Volume 50, Issue 14: Editor’s Desk
Who will survive in America?
CARLO JAVIER // EDITOR-IN-CHIEF
I remember where I was when Sandy Hook happened. I was a first-year student then, having just completed my first ever post secondary final exam. I walked out of that final brimming with confidence – despite my less than stellar attendance, I knew I did well in the class.
News about the shooting in the Newton, Connecticut elementary school broke out as I was about to leave campus grounds. I remember not having data on my non-smart cellphone, so on my commute back to Coquitlam, I was left entirely out of the loop.
When I got home, my social media feeds were overflowing with thoughts and prayers. There were messages laden with anger, confusion and distraught. There were calls to action, campaigns and public pleas to dramatically improve the US government’s stance on gun control. Posts came from lawmakers, celebrities and friends – from a massive variety of people, even from those with a complete physical detachment to the tragedy.
Sandy Hook was a turning point. And I believe that many years from now, regardless of how the US government moves forward with their seemingly endless gun control debate, we will look back at Sandy Hook as the very moment where we lost.
According to the New York Times, there have been at least 239 school shootings in the US since Sandy Hook – a mere six-year span. In that span, 438 people were shot, 138 of whom were shot fatally. During that same span, we have witnessed even more public outcry regarding gun control in the US, countless modifications to an increasingly diluted “#PrayFor” social media trend and even more messages about thoughts and prayers.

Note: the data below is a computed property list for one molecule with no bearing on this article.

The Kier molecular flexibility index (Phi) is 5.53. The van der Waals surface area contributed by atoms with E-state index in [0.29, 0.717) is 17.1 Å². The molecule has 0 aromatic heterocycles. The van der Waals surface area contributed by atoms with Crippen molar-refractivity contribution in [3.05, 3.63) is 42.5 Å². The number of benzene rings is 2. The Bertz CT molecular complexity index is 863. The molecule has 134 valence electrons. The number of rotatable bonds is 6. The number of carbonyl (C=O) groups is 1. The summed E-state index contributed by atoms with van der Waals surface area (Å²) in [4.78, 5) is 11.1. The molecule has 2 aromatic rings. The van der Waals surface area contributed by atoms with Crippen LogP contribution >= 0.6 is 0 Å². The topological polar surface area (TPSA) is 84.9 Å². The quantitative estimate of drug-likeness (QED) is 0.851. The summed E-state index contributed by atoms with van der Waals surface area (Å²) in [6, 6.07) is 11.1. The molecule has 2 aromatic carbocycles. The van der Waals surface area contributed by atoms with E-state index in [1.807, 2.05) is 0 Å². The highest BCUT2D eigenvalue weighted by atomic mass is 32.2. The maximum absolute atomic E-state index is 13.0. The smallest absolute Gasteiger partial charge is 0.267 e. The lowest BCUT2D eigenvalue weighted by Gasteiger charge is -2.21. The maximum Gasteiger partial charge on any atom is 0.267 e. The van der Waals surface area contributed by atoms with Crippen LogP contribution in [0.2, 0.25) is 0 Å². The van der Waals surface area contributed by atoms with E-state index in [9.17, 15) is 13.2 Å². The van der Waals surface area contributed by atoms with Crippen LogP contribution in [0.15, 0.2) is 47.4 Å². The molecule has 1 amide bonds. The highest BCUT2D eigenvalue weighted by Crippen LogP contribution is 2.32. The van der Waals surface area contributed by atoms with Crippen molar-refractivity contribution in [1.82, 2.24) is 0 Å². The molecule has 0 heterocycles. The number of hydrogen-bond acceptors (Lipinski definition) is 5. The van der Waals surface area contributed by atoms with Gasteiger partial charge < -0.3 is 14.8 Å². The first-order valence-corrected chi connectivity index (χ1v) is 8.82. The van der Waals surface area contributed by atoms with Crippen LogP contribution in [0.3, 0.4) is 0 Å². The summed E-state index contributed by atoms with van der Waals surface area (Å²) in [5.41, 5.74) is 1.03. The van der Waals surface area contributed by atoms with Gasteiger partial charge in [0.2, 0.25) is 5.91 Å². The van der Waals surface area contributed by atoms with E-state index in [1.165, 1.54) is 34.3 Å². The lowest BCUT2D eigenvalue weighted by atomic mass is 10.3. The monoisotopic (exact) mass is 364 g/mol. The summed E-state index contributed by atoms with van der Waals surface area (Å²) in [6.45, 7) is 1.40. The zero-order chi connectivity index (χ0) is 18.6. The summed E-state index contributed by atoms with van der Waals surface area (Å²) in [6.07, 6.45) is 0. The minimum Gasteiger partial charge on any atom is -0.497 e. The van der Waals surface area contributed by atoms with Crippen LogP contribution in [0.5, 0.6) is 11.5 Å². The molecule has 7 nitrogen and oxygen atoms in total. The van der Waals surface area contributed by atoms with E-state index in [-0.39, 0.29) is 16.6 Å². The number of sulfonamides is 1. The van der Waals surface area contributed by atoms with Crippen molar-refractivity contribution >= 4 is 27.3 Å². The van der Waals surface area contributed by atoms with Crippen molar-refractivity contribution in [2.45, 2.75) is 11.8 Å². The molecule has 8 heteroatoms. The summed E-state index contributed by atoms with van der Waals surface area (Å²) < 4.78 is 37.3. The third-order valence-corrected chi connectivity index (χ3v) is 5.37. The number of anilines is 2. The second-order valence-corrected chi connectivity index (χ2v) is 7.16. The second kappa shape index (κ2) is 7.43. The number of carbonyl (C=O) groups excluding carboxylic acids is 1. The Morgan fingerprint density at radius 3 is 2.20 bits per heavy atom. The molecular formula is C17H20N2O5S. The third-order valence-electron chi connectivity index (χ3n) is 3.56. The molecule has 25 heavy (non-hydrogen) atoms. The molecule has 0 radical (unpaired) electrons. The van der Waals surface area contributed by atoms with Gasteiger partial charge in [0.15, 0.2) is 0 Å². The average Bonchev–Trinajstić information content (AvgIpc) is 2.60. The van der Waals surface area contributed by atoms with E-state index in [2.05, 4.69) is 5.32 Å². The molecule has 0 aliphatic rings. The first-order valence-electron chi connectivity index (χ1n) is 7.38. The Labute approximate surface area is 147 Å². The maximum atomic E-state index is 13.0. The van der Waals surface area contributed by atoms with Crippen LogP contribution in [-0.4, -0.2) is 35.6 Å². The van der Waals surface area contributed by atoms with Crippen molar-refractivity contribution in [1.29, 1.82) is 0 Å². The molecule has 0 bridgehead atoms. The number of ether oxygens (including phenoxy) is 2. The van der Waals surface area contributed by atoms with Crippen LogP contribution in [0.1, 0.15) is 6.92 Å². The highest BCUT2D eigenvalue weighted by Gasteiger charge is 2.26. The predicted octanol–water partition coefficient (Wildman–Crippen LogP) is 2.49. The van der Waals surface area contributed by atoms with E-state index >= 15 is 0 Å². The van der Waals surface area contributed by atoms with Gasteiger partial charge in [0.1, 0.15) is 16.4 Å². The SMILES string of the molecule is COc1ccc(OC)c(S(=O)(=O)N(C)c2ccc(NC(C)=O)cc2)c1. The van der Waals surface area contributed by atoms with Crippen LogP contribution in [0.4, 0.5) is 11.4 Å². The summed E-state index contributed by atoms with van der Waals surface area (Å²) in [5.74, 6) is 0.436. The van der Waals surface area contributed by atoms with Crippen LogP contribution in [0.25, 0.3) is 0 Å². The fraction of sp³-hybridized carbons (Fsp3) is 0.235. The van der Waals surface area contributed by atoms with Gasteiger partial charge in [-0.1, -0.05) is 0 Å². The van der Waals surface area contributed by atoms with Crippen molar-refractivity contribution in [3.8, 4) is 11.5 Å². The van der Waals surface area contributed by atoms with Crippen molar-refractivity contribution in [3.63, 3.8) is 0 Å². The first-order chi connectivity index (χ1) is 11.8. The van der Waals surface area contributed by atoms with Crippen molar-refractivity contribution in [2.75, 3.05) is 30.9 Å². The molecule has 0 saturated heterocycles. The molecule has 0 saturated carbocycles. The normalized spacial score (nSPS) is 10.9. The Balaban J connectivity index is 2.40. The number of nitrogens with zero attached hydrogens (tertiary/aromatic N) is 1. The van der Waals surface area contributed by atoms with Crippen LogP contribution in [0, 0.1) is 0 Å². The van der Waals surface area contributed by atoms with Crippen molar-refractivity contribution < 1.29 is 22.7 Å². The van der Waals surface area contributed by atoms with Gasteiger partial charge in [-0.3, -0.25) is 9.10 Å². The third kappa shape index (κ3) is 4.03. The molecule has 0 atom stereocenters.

We have reached a point where society has become desensitized to shootings. We have become far too used to tragedies south of the border that our reactions, and the reactions we expect, almost border on routine. Tragedy, send thoughts and prayers, a moment of public outcry against US lawmakers, rinse and repeat. It’s hard to believe that even after one of the worst tragedies in modern history, we’ve somehow gotten worse.
But how are we supposed to react? How do we cope? On June 19, 2015, Dan Hodges of the Daily Mail tweeted what arguably has become the most apt answer to the same question we ask each other tragedy after tragedy: “In retrospect, Sandy Hook marked the end of the US gun control debate. Once America decided killing children was bearable, it was over.”
Maybe it is over. Maybe this is it. Major political leaders around the world are not getting any better. And regardless of whether election interference took place or not, a massive group of people are still voting clearly inept and irresponsible figures into positions of power. It is so debilitating to feel and sound so hopeless in the midst of a tumultuous sociopolitical climate, especially since it feels like humanity just hasn’t seen a “win” in a little bit.
Recently, I’ve had numerous conversations about the value of sports. I’ve had arguments defending sports’ place in society as more than just a distraction from more important worldly affairs. While we can’t allow ourselves to be completely cut off from the environment we live in, maybe this is the time to look to sports. At least our respective teams and sports icons give us the hope of victory – something that we might not see from the real world anytime soon.